Spring, Texas, Family And Civil Litigation Law Firm
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Updating Your Estate Plan During Or After A Divorce

When you divorce and fail to update your estate plan, your property, life insurance benefits and retirement accounts may go to your ex when you die.

Your ex could also have power of attorney for your health care and financial decisions if you become incapacitated and unable to make decisions for yourself.

While estate plans are made to be solid enough to be upheld in court, they are also not static documents. These plans are made to be updated as life changes. At The Bruman Law Group, we can help you create a simple will and health care directive to put your mind at ease.

Who Needs A Will?

  • If you are working full time, own a house and have a retirement plan, a will is a good idea.
  • If you are married or just got married and if you recently had a child, a will works to protect your spouse in the event that the unthinkable happens. It also clarifies for your family what you’d like to happen in this instance.
  • If you are going through a divorce, you should meet with an attorney to create a last will and testament.
  • A will is a legal document that lets your family and friends know “who gets what” after you die. A will can also broach the payment of debts and convey any other information your loved ones need.
  • Additionally, if you have had a major health change or health event, you may want to write down your wishes and create a legacy in a last will and testament.

When To Update Your Will

There are many instances that warrant an update or addition to your will. These instances include:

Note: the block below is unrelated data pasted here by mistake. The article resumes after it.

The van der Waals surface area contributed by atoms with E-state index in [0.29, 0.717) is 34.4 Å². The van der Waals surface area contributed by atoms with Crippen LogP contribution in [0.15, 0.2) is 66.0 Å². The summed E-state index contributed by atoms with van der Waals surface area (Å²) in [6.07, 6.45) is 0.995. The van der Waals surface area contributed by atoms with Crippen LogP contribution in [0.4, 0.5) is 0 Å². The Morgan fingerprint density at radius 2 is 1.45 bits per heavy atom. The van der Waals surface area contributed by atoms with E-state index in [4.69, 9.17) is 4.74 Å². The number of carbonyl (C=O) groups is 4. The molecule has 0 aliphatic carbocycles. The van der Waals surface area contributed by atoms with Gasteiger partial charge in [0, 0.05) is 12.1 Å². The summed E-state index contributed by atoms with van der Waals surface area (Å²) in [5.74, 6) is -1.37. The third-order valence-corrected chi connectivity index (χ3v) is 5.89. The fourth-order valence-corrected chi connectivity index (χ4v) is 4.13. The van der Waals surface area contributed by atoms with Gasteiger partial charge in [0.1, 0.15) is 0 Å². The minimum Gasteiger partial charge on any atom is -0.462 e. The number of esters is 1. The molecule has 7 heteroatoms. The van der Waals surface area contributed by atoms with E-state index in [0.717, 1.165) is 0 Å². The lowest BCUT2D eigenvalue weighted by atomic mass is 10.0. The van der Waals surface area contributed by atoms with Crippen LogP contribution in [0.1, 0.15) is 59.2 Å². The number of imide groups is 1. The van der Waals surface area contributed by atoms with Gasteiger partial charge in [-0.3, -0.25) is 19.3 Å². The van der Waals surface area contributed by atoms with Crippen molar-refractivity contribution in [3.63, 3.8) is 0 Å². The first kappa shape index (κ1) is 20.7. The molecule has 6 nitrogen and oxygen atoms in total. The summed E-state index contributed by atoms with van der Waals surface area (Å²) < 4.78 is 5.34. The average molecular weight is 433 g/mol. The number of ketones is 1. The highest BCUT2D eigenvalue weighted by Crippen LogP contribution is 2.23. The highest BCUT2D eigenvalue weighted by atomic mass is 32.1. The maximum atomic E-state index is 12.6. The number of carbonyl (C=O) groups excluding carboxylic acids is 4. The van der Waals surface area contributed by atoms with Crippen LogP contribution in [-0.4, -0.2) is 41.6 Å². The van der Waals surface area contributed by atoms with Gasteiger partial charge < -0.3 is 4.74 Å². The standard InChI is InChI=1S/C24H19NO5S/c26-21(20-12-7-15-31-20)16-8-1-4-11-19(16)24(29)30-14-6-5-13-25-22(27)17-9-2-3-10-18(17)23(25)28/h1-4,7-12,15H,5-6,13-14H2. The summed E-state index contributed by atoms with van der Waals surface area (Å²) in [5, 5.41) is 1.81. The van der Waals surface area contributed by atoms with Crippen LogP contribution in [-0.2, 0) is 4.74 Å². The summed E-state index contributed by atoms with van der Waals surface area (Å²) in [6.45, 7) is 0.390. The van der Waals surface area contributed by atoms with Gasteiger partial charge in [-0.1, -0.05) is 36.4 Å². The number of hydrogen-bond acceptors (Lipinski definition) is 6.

• Any change in your marital status: If you get married, divorced or remarried.
  • When you have a child or additional children. You will want to have a  plan in place for who will raise them in the unlikely event that both you and the other parent die.
  • In the event that any of your named beneficiaries die. For example, if you left an asset to a sibling or parent who has passed away, it is time to change that in your will.
  • If you need to appoint someone with medical powers of attorney: This person will make health care decisions on your behalf should you become incapacitated (for example, due to a coma or unconsciousness after a serious accident).
  • If you want to appoint someone as financial power of attorney to take care of your bills and finances should you become incapacitated.
  • A living will tells your loved ones and medical staff your choices for end-of-life medical treatment. You can get as specific as you’d like about the procedures and medications that you want or do not want in certain situations.

Texas is very specific about what constitutes a viable and enforceable will. Work with an attorney who understands Texas law and is experienced in estate planning.

Now Is The Time To Make Or Update Your Will

At The Bruman Law Group, we understand the relationship between family law and estate planning. When you need a simple will or power of attorney, we can help. Call 281-583-0055 or send us a request for a meeting.